Railway To The Grave
In his seventh outing, Inspector Robert Colbeck faces his most daunting case yet. A retired colonel, whose wife has gone missing, commits suicide under the wheels of a train. Common opinion is that he murdered his wife and sought to escape justice.
Superintendent Tallis, who knew the man well from his days in the army, refuses to believe that his old friend was a killer. He travels to Yorkshire with Colbeck to find out what really happened to the missing wife and why the bereaved husband took his own life.
The detectives meet with great hostility, not least from the local vicar who refuses to have the body of a suicide victim buried in consecrated ground. When the corpse of the missing wife is found, the investigation takes a different turn altogether and the Railway Detective has to wade through a mass of conflicting evidence.
The Silver Locomotive Mystery
Inspector Colbeck's sixth outing takes him to South Wales to investigate a murder at the Railway Hotel and the theft of a silver coffee pot in the shape of a locomotive. Key witnesses are members of a touring theatre company performing Macbeth at the Theatre Royal in Cardiff. When the leading lady suddenly vanishes, it seems as if the Scottish play has brought disaster to yet another troupe. As the crimes multiply, Colbeck and Sergeant Leeming have to dash to and fro on the railway system. Even though they have the assistance of Jeremiah Stockdale, the town's chief constable, their efforts are nevertheless hampered at every turn. When they finally run the villains to ground, they are in for a great shock.
Murder on the Brighton Express
1854. The fifth novel in the Railway Detective series confronts Robert Colbeck with his most difficult assignment to date. Travelling at top speed, the Brighton express comes off the line and collides with an oncoming ballast train. The official view is that the disaster is a result of driver error but Colbeck believes that the crash was deliberately engineered. In the course of his investigations, he encounters a whole range of problems. One of the survivors of the crash is being stalked by a killer. In order to solve the accumulating crimes, Colbeck has to protect the victim and put his own life - quite literally - on the line.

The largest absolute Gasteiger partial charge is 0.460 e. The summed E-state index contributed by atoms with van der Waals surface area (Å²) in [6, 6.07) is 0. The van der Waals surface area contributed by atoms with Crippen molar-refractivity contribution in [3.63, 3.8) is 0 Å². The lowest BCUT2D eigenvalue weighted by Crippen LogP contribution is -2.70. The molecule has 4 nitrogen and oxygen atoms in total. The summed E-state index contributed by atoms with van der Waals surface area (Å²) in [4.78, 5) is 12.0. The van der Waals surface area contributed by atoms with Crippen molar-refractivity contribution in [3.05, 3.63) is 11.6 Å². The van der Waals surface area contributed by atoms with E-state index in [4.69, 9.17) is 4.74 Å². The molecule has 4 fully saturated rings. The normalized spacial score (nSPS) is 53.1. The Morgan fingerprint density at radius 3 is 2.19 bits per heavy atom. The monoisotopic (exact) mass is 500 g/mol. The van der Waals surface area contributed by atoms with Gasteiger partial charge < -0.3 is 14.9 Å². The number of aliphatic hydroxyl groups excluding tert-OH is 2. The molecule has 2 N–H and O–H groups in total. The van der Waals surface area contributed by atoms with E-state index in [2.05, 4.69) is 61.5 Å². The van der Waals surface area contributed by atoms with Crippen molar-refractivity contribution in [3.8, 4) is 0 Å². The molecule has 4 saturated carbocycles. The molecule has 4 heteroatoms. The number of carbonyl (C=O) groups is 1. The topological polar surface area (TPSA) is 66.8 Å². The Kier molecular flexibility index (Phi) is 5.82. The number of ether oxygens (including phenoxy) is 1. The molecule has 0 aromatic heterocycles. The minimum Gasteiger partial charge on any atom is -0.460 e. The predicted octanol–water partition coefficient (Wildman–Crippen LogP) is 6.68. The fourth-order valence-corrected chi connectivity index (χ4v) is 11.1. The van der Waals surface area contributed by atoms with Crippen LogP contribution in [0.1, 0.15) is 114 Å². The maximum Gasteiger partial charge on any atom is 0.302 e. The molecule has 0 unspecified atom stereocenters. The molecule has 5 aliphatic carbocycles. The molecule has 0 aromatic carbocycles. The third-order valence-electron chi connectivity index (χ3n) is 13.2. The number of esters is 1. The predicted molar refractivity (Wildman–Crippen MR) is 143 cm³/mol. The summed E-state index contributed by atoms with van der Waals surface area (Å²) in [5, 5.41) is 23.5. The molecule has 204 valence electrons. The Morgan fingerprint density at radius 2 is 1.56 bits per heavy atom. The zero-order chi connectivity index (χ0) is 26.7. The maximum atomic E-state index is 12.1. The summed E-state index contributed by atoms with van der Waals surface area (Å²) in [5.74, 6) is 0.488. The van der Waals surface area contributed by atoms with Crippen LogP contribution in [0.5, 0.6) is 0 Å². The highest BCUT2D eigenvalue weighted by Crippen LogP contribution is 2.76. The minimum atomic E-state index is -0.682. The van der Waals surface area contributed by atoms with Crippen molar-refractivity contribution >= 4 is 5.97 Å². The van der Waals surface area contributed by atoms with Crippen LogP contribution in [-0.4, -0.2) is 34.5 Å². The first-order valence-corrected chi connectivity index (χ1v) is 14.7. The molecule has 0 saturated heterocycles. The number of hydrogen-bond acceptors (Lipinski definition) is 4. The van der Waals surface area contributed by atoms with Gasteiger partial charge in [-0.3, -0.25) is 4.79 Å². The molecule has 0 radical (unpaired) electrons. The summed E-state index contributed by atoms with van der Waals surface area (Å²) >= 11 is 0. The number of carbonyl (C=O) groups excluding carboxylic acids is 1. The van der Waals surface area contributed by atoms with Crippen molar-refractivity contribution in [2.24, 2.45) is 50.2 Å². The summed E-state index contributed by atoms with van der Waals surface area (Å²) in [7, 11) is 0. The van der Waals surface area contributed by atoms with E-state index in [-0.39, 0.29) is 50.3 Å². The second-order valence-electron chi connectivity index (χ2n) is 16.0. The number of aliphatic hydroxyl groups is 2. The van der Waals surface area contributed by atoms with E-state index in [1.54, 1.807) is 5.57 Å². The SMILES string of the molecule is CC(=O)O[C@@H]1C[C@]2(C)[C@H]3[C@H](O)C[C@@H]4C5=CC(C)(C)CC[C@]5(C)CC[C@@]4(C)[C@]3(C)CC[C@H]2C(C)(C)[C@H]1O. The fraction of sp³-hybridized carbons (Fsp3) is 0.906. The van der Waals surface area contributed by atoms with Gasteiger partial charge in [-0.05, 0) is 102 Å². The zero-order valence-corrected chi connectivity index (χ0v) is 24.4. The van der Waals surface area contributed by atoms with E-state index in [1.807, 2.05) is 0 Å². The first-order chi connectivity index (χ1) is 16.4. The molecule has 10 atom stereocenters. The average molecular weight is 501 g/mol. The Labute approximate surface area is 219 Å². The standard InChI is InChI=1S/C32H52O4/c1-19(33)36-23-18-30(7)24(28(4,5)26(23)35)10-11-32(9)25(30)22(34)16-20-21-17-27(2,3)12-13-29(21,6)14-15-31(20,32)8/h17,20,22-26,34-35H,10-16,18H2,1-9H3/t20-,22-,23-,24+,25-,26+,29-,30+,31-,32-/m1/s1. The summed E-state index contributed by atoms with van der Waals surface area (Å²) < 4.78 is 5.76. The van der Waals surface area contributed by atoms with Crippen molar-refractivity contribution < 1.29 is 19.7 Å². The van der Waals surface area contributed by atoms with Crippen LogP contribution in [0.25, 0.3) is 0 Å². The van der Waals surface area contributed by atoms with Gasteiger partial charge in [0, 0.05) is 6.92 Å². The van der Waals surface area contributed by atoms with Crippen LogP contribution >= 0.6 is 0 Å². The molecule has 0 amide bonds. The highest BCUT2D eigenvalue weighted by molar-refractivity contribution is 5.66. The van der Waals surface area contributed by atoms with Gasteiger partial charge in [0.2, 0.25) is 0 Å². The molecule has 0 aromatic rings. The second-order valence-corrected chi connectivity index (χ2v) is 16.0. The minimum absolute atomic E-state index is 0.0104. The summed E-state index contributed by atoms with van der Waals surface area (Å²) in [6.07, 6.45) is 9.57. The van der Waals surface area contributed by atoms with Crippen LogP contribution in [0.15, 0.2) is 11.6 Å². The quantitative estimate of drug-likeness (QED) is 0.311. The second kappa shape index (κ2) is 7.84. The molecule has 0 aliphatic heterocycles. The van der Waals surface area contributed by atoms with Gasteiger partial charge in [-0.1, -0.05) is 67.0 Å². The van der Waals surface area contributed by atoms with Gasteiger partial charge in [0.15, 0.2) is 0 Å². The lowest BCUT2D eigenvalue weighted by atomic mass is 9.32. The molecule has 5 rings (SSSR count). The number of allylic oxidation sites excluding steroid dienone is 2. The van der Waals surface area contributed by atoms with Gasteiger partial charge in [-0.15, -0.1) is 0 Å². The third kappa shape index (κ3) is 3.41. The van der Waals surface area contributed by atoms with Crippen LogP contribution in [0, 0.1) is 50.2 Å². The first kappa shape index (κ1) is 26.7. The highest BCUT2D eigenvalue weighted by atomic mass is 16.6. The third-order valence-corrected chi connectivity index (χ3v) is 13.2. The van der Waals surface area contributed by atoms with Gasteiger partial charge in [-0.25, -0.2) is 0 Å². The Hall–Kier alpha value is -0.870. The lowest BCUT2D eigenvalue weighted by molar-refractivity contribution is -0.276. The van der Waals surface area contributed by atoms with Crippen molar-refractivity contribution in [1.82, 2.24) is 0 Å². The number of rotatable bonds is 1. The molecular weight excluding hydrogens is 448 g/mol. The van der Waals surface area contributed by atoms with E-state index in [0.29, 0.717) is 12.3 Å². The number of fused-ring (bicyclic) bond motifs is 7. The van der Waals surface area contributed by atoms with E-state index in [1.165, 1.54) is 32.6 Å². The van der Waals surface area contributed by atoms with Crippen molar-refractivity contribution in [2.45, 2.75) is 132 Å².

"Marston continues to produce historical crime writing of the first order, replete with authentic period detail, a vivid cast of characters and a plot that makes for compulsive reading."
Good Book Guide
The Iron Horse
The fourth outing of the Railway Detective is based around the Derby of 1854. When a porter unloads luggage from the roof of a train in Crewe, he drops a trunk on to a lady’s hatbox and breaks the strap. As the hatbox opens, a human head rolls out. It is the beginning of a case that takes Inspector Robert Colbeck to Ireland, where one of the favourites for the Derby is being trained, and sets him off on a trawl through the nobility, crooks and undesirables who live off horseracing.
Overcoming his dislike of train travel, Sergeant Victor Leeming is eager to be involved because he hopes he may pick up valuable tips about the Derby itself. The detectives follow a tortuous route through the London underworld and soon discover that they have more than one serious crime to solve. Their efforts are hampered by the fact that there is a spy in Scotland Yard who is warning one of their suspects about their movements. The action builds to a climax at Epsom where the Derby brings the three fancied horses together and unleashes further crimes. Colbeck and Leeming – aided by Madeleine Andrews, who gains information that only a woman could glean - have to work at full stretch to bring the villains to book.